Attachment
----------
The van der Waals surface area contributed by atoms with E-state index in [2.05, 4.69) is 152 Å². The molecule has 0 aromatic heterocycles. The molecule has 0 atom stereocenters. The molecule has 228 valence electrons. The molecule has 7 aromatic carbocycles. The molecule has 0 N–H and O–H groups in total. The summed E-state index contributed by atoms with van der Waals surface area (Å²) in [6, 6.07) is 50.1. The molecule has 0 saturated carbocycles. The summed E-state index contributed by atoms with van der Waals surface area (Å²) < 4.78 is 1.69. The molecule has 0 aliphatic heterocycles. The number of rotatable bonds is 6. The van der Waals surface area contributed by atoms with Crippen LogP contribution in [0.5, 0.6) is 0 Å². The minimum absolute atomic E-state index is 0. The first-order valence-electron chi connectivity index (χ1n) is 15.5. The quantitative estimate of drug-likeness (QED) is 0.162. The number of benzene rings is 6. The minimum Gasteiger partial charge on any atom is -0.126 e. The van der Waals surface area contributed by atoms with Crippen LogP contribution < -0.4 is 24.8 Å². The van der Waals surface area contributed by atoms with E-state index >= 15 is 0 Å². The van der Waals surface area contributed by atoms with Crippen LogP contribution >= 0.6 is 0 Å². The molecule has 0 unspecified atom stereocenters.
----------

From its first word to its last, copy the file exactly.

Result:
The van der Waals surface area contributed by atoms with E-state index in [2.05, 4.69) is 152 Å². The molecule has 0 aromatic heterocycles. The molecule has 0 atom stereocenters. The molecule has 228 valence electrons. The molecule has 7 aromatic carbocycles. The molecule has 0 N–H and O–H groups in total. The summed E-state index contributed by atoms with van der Waals surface area (Å²) in [6, 6.07) is 50.1. The molecule has 0 saturated carbocycles. The summed E-state index contributed by atoms with van der Waals surface area (Å²) < 4.78 is 1.69. The molecule has 0 aliphatic heterocycles. The number of rotatable bonds is 6. The van der Waals surface area contributed by atoms with Crippen LogP contribution in [0.5, 0.6) is 0 Å². The minimum absolute atomic E-state index is 0. The first-order valence-electron chi connectivity index (χ1n) is 15.5. The quantitative estimate of drug-likeness (QED) is 0.162. The number of benzene rings is 6. The minimum Gasteiger partial charge on any atom is -0.126 e. The van der Waals surface area contributed by atoms with Crippen LogP contribution < -0.4 is 24.8 Å². The van der Waals surface area contributed by atoms with E-state index >= 15 is 0 Å². The van der Waals surface area contributed by atoms with Crippen LogP contribution >= 0.6 is 0 Å². The molecule has 0 unspecified atom stereocenters.